Eugène Sartory remains the most popular bowmaker amongst professional musicians, and the value of his bows continues to rise at an alarming rate! This is a fine early example with excellent playing qualities.
Although Sartory bows have a reputation for consistency, there’s actually a good deal of grading that has to be done within his output. In particular, the early bows command much greater respect, partly because they are more refined, and partly because they are more likely to have been made by the master himself.
This lovely example from 1910 shows a transitional style somewhere between the exquisite Lamy-influenced early bows and the more robust mass-produced entities of the later period. The stick is of round-section dark red pernambuco, mounts are silver and ebony with a Parisian eye.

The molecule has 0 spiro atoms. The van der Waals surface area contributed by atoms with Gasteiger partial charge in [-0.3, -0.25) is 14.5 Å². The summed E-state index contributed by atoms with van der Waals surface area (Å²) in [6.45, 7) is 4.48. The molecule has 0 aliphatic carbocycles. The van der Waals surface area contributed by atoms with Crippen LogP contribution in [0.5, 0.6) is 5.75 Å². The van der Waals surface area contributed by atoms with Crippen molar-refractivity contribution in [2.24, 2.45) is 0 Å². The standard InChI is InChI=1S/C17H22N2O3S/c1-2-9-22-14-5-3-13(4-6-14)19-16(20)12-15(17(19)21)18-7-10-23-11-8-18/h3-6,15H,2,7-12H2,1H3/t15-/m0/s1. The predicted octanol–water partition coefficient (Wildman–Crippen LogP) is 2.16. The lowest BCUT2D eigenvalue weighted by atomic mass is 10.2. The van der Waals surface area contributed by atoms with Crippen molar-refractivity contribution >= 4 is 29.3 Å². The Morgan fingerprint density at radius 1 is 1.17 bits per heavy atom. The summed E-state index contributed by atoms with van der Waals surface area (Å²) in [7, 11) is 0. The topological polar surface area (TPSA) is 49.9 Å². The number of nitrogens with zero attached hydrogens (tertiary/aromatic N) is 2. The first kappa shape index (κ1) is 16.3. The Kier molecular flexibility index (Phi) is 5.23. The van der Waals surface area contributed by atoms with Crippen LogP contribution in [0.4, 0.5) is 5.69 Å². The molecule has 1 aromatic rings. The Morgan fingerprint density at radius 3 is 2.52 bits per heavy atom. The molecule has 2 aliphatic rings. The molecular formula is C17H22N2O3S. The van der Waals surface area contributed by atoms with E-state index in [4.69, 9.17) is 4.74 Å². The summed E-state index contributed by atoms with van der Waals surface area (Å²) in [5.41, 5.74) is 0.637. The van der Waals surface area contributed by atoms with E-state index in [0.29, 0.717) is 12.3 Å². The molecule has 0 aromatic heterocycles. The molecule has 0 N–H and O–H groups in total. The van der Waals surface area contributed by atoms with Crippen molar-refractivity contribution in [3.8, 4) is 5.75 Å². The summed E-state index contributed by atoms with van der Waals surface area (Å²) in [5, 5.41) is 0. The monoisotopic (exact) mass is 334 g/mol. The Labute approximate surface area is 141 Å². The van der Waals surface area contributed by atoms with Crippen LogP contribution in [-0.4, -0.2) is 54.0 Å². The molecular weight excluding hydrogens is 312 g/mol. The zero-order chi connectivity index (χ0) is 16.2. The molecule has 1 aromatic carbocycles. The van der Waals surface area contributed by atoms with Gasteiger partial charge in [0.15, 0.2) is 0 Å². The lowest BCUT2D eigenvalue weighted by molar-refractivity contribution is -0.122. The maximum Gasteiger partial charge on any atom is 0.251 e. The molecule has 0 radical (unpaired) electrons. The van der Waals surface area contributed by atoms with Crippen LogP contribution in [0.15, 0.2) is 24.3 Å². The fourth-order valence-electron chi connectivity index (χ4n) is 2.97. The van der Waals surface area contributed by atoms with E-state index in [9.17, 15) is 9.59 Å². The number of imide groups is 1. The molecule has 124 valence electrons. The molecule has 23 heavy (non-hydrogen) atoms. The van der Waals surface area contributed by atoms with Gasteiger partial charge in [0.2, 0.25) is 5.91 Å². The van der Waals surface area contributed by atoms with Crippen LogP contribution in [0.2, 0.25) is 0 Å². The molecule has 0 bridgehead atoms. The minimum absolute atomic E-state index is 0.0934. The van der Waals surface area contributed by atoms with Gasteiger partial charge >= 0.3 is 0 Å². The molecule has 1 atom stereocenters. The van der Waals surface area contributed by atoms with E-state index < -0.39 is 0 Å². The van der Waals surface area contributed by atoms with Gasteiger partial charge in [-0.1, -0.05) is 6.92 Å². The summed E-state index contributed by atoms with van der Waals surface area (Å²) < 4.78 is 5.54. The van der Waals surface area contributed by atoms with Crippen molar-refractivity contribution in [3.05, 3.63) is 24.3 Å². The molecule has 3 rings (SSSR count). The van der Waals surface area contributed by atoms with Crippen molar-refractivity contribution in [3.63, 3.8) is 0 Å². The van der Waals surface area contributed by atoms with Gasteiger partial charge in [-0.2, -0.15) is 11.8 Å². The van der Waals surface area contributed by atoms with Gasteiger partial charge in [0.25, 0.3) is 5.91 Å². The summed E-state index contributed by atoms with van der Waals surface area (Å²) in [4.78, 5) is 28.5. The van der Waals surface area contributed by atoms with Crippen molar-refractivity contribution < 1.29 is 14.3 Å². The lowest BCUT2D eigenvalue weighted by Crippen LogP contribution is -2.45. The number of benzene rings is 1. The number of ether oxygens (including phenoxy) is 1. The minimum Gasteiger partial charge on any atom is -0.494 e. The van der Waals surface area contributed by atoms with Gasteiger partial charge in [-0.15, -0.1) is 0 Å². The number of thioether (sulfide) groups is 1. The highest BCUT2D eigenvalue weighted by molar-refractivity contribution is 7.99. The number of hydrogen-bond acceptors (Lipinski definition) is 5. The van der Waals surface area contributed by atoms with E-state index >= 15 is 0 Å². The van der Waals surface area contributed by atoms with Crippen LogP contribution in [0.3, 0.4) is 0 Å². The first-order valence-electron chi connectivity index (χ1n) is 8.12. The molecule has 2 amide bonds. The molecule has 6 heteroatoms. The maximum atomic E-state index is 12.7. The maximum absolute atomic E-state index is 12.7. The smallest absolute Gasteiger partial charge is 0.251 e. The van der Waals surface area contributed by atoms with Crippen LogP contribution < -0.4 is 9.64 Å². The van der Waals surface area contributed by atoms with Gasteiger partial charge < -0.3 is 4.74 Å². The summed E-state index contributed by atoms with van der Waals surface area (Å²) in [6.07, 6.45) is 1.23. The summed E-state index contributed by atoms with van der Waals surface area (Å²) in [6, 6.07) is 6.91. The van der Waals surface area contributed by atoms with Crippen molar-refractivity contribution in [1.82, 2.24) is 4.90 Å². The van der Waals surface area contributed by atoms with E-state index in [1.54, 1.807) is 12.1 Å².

The condition is generally very good, but there’s a small chip in the frog on the audience side and there’s quite a bit of thumb wear to the stick in front of the frog. There are also two scorch marks on the underside of the stick from incautious use of a spirit lamp.
Although the certificate states that all parts are original, in the opinion of Pierre Guillaume the adjuster is a replacement, and this accounts for the keen price.
I can’t say I’m always persuaded by Sartory bows, but this one is great. It plays more like a Simon than a Sartory, with a smooth and full tone and with great adhesion. The spring is positive but not stiff, and the bow sits in the strings with confidence and assurance. It is ideally suited to big romantic repertoire with its powerful legato and slight growl to the sound.
Not a collector’s piece but a superb player with a beautiful rounded tone.
Dimensions: length 74.5cm, weight 62.2 grams
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